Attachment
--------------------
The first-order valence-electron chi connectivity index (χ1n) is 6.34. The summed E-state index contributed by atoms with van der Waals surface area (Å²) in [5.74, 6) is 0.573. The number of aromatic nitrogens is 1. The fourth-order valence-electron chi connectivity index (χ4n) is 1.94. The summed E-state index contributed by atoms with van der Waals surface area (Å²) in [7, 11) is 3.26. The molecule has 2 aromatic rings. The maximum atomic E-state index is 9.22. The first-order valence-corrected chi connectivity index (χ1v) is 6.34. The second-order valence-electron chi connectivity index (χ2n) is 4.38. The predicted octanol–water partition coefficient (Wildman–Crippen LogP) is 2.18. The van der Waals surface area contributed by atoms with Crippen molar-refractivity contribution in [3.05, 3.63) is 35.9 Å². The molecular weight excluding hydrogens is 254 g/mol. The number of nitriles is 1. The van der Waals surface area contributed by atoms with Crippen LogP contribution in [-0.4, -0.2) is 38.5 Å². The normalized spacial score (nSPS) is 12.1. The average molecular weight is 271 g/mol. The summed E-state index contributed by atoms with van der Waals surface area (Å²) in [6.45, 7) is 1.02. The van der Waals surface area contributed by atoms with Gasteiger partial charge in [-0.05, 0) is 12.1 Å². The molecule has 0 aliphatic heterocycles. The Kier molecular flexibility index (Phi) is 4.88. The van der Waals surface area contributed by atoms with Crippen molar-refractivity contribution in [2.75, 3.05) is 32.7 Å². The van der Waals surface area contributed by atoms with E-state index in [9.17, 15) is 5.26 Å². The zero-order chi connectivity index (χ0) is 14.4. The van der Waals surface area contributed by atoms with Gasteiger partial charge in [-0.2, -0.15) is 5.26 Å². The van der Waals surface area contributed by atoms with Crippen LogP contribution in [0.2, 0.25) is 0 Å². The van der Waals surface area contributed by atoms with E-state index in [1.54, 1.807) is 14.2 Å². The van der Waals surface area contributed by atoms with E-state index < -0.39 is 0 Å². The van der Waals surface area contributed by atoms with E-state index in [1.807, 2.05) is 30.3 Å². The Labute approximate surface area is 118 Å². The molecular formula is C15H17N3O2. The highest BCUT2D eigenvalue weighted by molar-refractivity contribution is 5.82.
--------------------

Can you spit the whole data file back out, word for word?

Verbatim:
The first-order valence-electron chi connectivity index (χ1n) is 6.34. The summed E-state index contributed by atoms with van der Waals surface area (Å²) in [5.74, 6) is 0.573. The number of aromatic nitrogens is 1. The fourth-order valence-electron chi connectivity index (χ4n) is 1.94. The summed E-state index contributed by atoms with van der Waals surface area (Å²) in [7, 11) is 3.26. The molecule has 2 aromatic rings. The maximum atomic E-state index is 9.22. The first-order valence-corrected chi connectivity index (χ1v) is 6.34. The second-order valence-electron chi connectivity index (χ2n) is 4.38. The predicted octanol–water partition coefficient (Wildman–Crippen LogP) is 2.18. The van der Waals surface area contributed by atoms with Crippen molar-refractivity contribution in [3.05, 3.63) is 35.9 Å². The molecular weight excluding hydrogens is 254 g/mol. The number of nitriles is 1. The van der Waals surface area contributed by atoms with Crippen LogP contribution in [-0.4, -0.2) is 38.5 Å². The normalized spacial score (nSPS) is 12.1. The average molecular weight is 271 g/mol. The summed E-state index contributed by atoms with van der Waals surface area (Å²) in [6.45, 7) is 1.02. The van der Waals surface area contributed by atoms with Gasteiger partial charge in [-0.05, 0) is 12.1 Å². The molecule has 0 aliphatic heterocycles. The Kier molecular flexibility index (Phi) is 4.88. The van der Waals surface area contributed by atoms with Crippen molar-refractivity contribution in [2.75, 3.05) is 32.7 Å². The van der Waals surface area contributed by atoms with E-state index in [9.17, 15) is 5.26 Å². The zero-order chi connectivity index (χ0) is 14.4. The van der Waals surface area contributed by atoms with Gasteiger partial charge in [-0.2, -0.15) is 5.26 Å². The van der Waals surface area contributed by atoms with Crippen LogP contribution in [0.2, 0.25) is 0 Å². The van der Waals surface area contributed by atoms with E-state index in [1.54, 1.807) is 14.2 Å². The van der Waals surface area contributed by atoms with E-state index < -0.39 is 0 Å². The van der Waals surface area contributed by atoms with E-state index in [1.807, 2.05) is 30.3 Å². The Labute approximate surface area is 118 Å². The molecular formula is C15H17N3O2. The highest BCUT2D eigenvalue weighted by molar-refractivity contribution is 5.82.